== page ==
It's New Year's Eve. Do you know where your champagne is?

A brief lesson on bubbly with Matt Olson, the fascinatingly intelligent owner of Scenic City Wine. (No, not the other Matt Olson.)

It's New Year's Eve. Do you know where your champagne is?
Champagne + sparkling wine, Scenic City Wine, St. Elmo, Tennessee

"Don't give your money to the big names. Give the Dosnon family your money. Give Pienne-Lancelots your money. They are actual farmers."

There are roughly three main ways to make sparkling wine.

But only one way to make champagne.

First, let's clear the bubbly air: champagne is the official name – protected under French and EU law – for sparkling wine grown and produced in Champagne region of France.

If it's not from Champagne, then it's not champagne.

Sparkling wine is any bubbly wine produced in regions wherever certain grapes exist.

For most of my adult life, I've casually used the two terms interchangeably. Sparkling wine = champagne.


"The two are not interchangeable. All champagne is sparkling wine," said Matt Olson, "but not all sparkling wine is champagne."

Olson is the owner of Scenic City Wine in St. Elmo. For the last 20 years, Olson, whose career shifted to wine during culinary school, has been immersed in the global wine scene, from distribution to importing to enjoying. As he loves to say:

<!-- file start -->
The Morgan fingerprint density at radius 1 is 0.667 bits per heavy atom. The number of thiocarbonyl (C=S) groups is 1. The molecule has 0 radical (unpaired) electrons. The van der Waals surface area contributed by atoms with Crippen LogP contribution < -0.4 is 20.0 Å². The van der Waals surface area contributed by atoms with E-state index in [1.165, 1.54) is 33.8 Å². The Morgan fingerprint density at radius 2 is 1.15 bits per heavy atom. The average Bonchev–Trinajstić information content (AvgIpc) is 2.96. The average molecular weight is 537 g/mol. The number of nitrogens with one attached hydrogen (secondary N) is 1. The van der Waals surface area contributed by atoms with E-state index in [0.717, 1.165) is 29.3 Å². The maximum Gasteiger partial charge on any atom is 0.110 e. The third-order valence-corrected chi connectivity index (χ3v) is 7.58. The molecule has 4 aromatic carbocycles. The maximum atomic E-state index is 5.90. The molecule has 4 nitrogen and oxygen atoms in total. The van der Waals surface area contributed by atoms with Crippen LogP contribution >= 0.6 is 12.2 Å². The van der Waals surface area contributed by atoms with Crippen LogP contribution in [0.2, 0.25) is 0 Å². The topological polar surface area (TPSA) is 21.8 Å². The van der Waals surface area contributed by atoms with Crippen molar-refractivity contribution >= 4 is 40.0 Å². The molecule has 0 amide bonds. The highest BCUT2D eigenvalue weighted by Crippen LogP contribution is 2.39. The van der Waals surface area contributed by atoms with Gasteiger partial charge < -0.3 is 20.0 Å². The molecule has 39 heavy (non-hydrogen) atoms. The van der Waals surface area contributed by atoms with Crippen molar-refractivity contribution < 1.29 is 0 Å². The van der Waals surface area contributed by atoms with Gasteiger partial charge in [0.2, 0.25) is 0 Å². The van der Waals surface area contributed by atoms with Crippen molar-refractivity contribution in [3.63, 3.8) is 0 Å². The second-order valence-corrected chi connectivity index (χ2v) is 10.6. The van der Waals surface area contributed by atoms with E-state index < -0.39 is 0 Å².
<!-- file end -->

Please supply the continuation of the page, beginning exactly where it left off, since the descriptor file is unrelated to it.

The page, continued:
"I'm an enthusiast at heart."

Put your feet up as he offers an entertaining New Year's Eve lesson on champagne, sparkling wine and many-things-in-between: Pong, the other Matt Olson and why $20 can get you a delicious bottle of New Year's Eve wine.

$20 Moutard, Scenic City Wine, St. Elmo, Tennessee

So, three ways to make sparkling wine. Here's option one:

When sparkling wine – not champagne – is mass-scale produced by some big name vineyards, they often use forced aeration.

Air is forced into gigantic tanks holding hundreds of liters that will become thousands of bottles of sparkling wine, all with that signature, effervescent, bubbly quality.

"Like Coca-Cola or LaCroix," Olson said.

Matt Olson, Scenic City Wine, St. Elmo, Tennessee

The second option to make sparkling wine?

Producers put unfinished wine into the closed tanks. As the fermentation occurs, the wine-liquid absorbs the carbon dioxide; the yeast creates the effervescence behind the closed door of the tank.

The process – a step-up in quality – is called "cuve close."

"It means 'closed tank' in French," he explained.

Last November, Olson opened Scenic City Wine – right across from Little Coyote – with the beguilingly simple phrase: Delicious Wines from Real Places. Olson says he's operating the only wine store in Chattanooga where organic, naturally-farmed wines are the norm, not just the few bottles tucked away on that stray shelf.

Scenic City Wine, St. Elmo, Tennessee

Here, they are the standard.